Get Up, Get Moving!
Exercise is a frequent topic of conversation among adults and most people are aware of the importance of leading and maintaining a healthy lifestyle. Equally as important is ensuring our young children likewise participate in a healthy dose of physical activity every day. By introducing such habits during early childhood, kids are more likely to develop a healthy lifestyle for years to come.
Part of a child’s job is to simply play and for many kids, they are naturally active both at home and in school. As early as infancy, babies need to be able to move (when they’re not sleeping, of course!) to develop muscle tone and motor skills. Toddlers and preschoolers benefit from both structured and unstructured play time during which they can run, move and be active. And older children likewise benefit from physical activity, often performing better in the classroom when they’re afforded frequent opportunities to be active.
The Benefits of Physical Activity
Adopting a healthy lifestyle and encouraging physical activity during the early childhood years provides a lengthy list of benefits for children, including the following:
• Helps maintain a healthy weight
• Decreases a child’s risk for developing diabetes
• Encourages stronger bones, muscles, heart and lungs
• Develops stronger fine and gross motor skills
• Lowers blood pressure
• Helps create and establish important brain connections that in turn foster improved concentration and a better ability to focus
• Improves children’s confidence and happiness
• Increases energy levels
• Improves balance, coordination, and posture
• Often leads to better sleep
• Encourages healthy habits now and in the future
Types of Physical Activity
Children should and usually engage in various types of physical activity each day. Through organized activities such as basketball, soccer and swimming and unstructured play times that involve running, dancing and jumping, for example, their lungs work harder and their heart gets pumping. This improves both their endurance and releases endorphins that can improve their mood.
By learning how to properly do traditional exercises such as push-ups, sit-ups and pull-ups and also enjoying climbing a tree or the monkey bars, kids build their strength and get stronger. Finally, adults are often envious of children’s seemingly natural flexibility – by simply reaching, tumbling, doing cartwheels and playing during early childhood, kids improve upon their flexibility. This is particularly important – not only does flexibility make bending and stretching easier, but also it helps prevent injuries.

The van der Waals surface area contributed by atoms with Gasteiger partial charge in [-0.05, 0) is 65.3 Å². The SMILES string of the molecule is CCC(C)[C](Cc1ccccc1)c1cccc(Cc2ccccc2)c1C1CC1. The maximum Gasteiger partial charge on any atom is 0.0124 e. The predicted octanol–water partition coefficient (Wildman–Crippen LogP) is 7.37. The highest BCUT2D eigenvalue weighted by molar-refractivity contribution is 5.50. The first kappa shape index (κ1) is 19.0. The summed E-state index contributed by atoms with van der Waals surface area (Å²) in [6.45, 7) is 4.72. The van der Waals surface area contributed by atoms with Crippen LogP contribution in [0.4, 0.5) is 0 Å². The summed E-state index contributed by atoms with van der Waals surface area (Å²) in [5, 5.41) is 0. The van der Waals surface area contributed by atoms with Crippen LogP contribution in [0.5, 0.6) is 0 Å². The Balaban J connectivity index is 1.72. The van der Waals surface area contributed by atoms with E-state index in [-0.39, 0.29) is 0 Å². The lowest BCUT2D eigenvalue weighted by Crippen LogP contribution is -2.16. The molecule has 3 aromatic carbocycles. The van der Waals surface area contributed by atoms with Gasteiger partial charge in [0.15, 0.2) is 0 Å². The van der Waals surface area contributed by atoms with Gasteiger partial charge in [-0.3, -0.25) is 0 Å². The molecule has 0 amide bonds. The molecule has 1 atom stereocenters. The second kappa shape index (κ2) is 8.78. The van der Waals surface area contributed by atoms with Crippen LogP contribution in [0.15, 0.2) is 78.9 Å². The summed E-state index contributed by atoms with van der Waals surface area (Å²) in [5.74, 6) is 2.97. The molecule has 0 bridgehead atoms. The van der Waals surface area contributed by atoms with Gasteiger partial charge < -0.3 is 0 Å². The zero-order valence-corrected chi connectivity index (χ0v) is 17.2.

Encouraging Physical Activity at Home and In School
Physical Activity during early childhood should be promoted both at home and in school. In fact, teachers are frequently turning to programs that provide “brain breaks”, yoga or other types of movement to get their students up and active – by doing so, young learners in preschool and beyond are often better able to concentrate and focus on what is expected.
As a parent, you can easily encourage healthy habits – check out the list below to get started today!
• As a family, engage in physical activities such as a quick game of catch, taking a bike ride or walk together.
• Enroll kids in sports or other age-appropriate activities that allow them to both play with others and get moving.
• Be a good role model! When kids see their parents engaging in physical activity, they’re more likely to do the same.
• Keep things fun! Who wants to exercise when they’re bored or uninterested in the activity? Find things that are of interest to your little ones and dive in!